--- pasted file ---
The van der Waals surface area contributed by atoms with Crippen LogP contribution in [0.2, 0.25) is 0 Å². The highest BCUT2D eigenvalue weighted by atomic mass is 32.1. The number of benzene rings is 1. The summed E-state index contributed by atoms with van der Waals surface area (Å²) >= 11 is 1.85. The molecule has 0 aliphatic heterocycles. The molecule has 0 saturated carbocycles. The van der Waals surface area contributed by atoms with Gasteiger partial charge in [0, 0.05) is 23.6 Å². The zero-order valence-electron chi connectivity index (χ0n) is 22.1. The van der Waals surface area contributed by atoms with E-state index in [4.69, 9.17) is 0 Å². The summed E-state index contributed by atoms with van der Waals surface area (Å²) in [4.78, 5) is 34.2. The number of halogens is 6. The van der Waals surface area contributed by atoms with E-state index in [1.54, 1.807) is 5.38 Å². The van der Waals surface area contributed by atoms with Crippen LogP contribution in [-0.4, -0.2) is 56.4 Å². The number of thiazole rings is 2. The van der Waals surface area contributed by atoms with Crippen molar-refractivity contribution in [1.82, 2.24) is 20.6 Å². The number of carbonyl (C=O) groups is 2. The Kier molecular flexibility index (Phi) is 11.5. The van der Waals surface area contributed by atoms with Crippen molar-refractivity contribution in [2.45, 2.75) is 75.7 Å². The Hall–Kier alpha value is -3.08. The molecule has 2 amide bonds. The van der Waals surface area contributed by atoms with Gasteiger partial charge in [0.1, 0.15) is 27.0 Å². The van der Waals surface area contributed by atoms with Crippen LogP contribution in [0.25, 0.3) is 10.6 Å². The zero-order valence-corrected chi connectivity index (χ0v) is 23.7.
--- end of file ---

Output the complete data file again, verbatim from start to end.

The van der Waals surface area contributed by atoms with Crippen LogP contribution in [0.2, 0.25) is 0 Å². The highest BCUT2D eigenvalue weighted by atomic mass is 32.1. The number of benzene rings is 1. The summed E-state index contributed by atoms with van der Waals surface area (Å²) >= 11 is 1.85. The molecule has 0 aliphatic heterocycles. The molecule has 0 saturated carbocycles. The van der Waals surface area contributed by atoms with Gasteiger partial charge in [0, 0.05) is 23.6 Å². The zero-order valence-electron chi connectivity index (χ0n) is 22.1. The van der Waals surface area contributed by atoms with E-state index in [4.69, 9.17) is 0 Å². The summed E-state index contributed by atoms with van der Waals surface area (Å²) in [4.78, 5) is 34.2. The number of halogens is 6. The van der Waals surface area contributed by atoms with E-state index in [1.54, 1.807) is 5.38 Å². The van der Waals surface area contributed by atoms with Crippen LogP contribution in [-0.4, -0.2) is 56.4 Å². The number of thiazole rings is 2. The van der Waals surface area contributed by atoms with Crippen molar-refractivity contribution in [1.82, 2.24) is 20.6 Å². The number of carbonyl (C=O) groups is 2. The Kier molecular flexibility index (Phi) is 11.5. The van der Waals surface area contributed by atoms with Crippen molar-refractivity contribution in [2.45, 2.75) is 75.7 Å². The Hall–Kier alpha value is -3.08. The molecule has 2 amide bonds. The van der Waals surface area contributed by atoms with Gasteiger partial charge in [0.1, 0.15) is 27.0 Å². The van der Waals surface area contributed by atoms with Crippen LogP contribution in [0.25, 0.3) is 10.6 Å². The zero-order valence-corrected chi connectivity index (χ0v) is 23.7.